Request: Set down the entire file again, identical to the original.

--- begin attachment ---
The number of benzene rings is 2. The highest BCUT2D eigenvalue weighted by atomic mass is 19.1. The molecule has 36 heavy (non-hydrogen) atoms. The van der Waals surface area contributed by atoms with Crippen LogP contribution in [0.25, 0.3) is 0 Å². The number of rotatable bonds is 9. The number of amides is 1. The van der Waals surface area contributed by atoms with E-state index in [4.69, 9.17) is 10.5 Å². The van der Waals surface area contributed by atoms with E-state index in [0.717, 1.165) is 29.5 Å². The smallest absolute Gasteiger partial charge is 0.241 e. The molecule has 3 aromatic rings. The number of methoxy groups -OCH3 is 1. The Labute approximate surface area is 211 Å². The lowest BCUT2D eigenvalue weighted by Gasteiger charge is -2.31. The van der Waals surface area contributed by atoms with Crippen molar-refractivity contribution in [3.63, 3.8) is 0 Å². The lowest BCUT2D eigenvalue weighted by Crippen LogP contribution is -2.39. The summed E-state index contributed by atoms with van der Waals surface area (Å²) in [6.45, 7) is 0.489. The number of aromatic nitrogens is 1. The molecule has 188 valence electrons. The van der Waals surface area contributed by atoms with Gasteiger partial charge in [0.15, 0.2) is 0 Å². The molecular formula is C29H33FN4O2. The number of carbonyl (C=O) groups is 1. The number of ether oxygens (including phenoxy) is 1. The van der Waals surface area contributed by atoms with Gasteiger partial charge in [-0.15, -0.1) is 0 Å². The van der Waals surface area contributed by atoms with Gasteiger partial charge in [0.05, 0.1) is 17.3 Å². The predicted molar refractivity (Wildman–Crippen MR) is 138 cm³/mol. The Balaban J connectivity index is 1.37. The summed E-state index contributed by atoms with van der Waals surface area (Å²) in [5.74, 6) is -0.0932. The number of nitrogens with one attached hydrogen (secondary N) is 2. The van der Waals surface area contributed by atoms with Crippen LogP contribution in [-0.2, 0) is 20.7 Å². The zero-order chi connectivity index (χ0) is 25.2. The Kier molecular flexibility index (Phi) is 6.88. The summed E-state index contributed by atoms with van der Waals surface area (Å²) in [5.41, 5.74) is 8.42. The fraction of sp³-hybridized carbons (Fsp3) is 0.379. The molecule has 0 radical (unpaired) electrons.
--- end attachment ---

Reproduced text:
The number of benzene rings is 2. The highest BCUT2D eigenvalue weighted by atomic mass is 19.1. The molecule has 36 heavy (non-hydrogen) atoms. The van der Waals surface area contributed by atoms with Crippen LogP contribution in [0.25, 0.3) is 0 Å². The number of rotatable bonds is 9. The number of amides is 1. The van der Waals surface area contributed by atoms with E-state index in [4.69, 9.17) is 10.5 Å². The van der Waals surface area contributed by atoms with E-state index in [0.717, 1.165) is 29.5 Å². The smallest absolute Gasteiger partial charge is 0.241 e. The molecule has 3 aromatic rings. The number of methoxy groups -OCH3 is 1. The Labute approximate surface area is 211 Å². The lowest BCUT2D eigenvalue weighted by Gasteiger charge is -2.31. The van der Waals surface area contributed by atoms with Crippen molar-refractivity contribution in [3.63, 3.8) is 0 Å². The lowest BCUT2D eigenvalue weighted by Crippen LogP contribution is -2.39. The summed E-state index contributed by atoms with van der Waals surface area (Å²) in [6.45, 7) is 0.489. The number of aromatic nitrogens is 1. The molecule has 188 valence electrons. The van der Waals surface area contributed by atoms with Gasteiger partial charge in [0.15, 0.2) is 0 Å². The molecular formula is C29H33FN4O2. The number of carbonyl (C=O) groups is 1. The number of ether oxygens (including phenoxy) is 1. The van der Waals surface area contributed by atoms with Gasteiger partial charge in [-0.15, -0.1) is 0 Å². The van der Waals surface area contributed by atoms with Gasteiger partial charge in [0.05, 0.1) is 17.3 Å². The predicted molar refractivity (Wildman–Crippen MR) is 138 cm³/mol. The Balaban J connectivity index is 1.37. The summed E-state index contributed by atoms with van der Waals surface area (Å²) in [5.74, 6) is -0.0932. The number of nitrogens with one attached hydrogen (secondary N) is 2. The van der Waals surface area contributed by atoms with Crippen LogP contribution in [-0.2, 0) is 20.7 Å². The zero-order chi connectivity index (χ0) is 25.2. The Kier molecular flexibility index (Phi) is 6.88. The summed E-state index contributed by atoms with van der Waals surface area (Å²) in [5.41, 5.74) is 8.42. The fraction of sp³-hybridized carbons (Fsp3) is 0.379. The molecule has 0 radical (unpaired) electrons.